US troops, Afghanistan
© Reuters/Susan Walsh
US troops in Kandahar, Afghanistan
Thousands of dollars' worth of presents wrapped and ready to be sent to US servicemen stationed overseas were stolen from a California warehouse this week.

The Move America Forward charity was preparing last minute holiday care packages to be mailed to troops in Afghanistan on Monday when it discovered that around 25 parcels had been stolen from a locked trailer within a warehouse in the capital city of Sacramento.

Scott Raab of Move America Forward says someone must have broken into the facility before Monday morning and physically broke the lock that was securing a portion of the almost 400 packages.

"You know it's really sad that someone would take this from the troops," Raab tells a local CBS affiliate.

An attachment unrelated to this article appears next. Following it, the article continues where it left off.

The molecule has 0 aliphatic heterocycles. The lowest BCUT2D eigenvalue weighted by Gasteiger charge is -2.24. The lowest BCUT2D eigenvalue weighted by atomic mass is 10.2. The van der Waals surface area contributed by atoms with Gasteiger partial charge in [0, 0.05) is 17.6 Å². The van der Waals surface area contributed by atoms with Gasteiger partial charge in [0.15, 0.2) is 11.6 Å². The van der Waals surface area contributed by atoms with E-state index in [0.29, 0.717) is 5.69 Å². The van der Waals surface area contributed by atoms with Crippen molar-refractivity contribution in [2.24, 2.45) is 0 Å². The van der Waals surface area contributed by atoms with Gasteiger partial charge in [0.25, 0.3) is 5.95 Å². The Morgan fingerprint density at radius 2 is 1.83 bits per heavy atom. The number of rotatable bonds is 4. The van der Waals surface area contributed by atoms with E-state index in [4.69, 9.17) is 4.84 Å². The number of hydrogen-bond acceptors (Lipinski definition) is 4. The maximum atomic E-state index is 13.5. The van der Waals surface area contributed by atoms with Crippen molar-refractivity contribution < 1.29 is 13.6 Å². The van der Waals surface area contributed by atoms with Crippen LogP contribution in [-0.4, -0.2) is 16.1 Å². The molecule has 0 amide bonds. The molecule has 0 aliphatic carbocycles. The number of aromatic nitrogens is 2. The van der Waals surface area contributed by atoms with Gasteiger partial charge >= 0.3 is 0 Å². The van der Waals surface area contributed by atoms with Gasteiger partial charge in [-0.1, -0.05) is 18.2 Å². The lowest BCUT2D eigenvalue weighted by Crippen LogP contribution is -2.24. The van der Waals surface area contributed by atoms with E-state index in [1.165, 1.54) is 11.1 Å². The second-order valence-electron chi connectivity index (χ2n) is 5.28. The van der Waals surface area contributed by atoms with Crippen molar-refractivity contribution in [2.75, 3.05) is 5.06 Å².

Move America Forward sends care packages regularly to US troops stationed overseas throughout the year, but the latest shipment was special in that it included hand-written notes meant to raise the spirits of the servicemen during the holiday season.

"All these are comforts of home," says Raab. "This is really unfortunate what happened."

"We are really hoping that the person who took them will drop them off at the post office," he tells the Sacramento Bee.

The latest news out of the Golden State comes amid a rash of robberies this holiday season targeting charities. In Atlanta, Georgia earlier this month, around 10,000 toys were stolen from a locked facility that was storing gifts to be sent to children. In Massachusetts, around a dozen Christmas trees were also stolen this month from a group that sells the evergreens in order to raise money for the local Children's Hospital. WHDH News reports that the charity in West Roxbury, MA expected to fall several hundred dollars short of their expected goal since having the trees stolen.

Days earlier in nearby Shrewsbury, MA, upwards of $3,000 worth of toys were taken from the St. Anne's Human Services' Giving Tree charity.

"I don't know why someone would take from children that are four or five years old," JoAnn Keegan of St. Anne's tells the Southborough Daily Voice. "It's sad."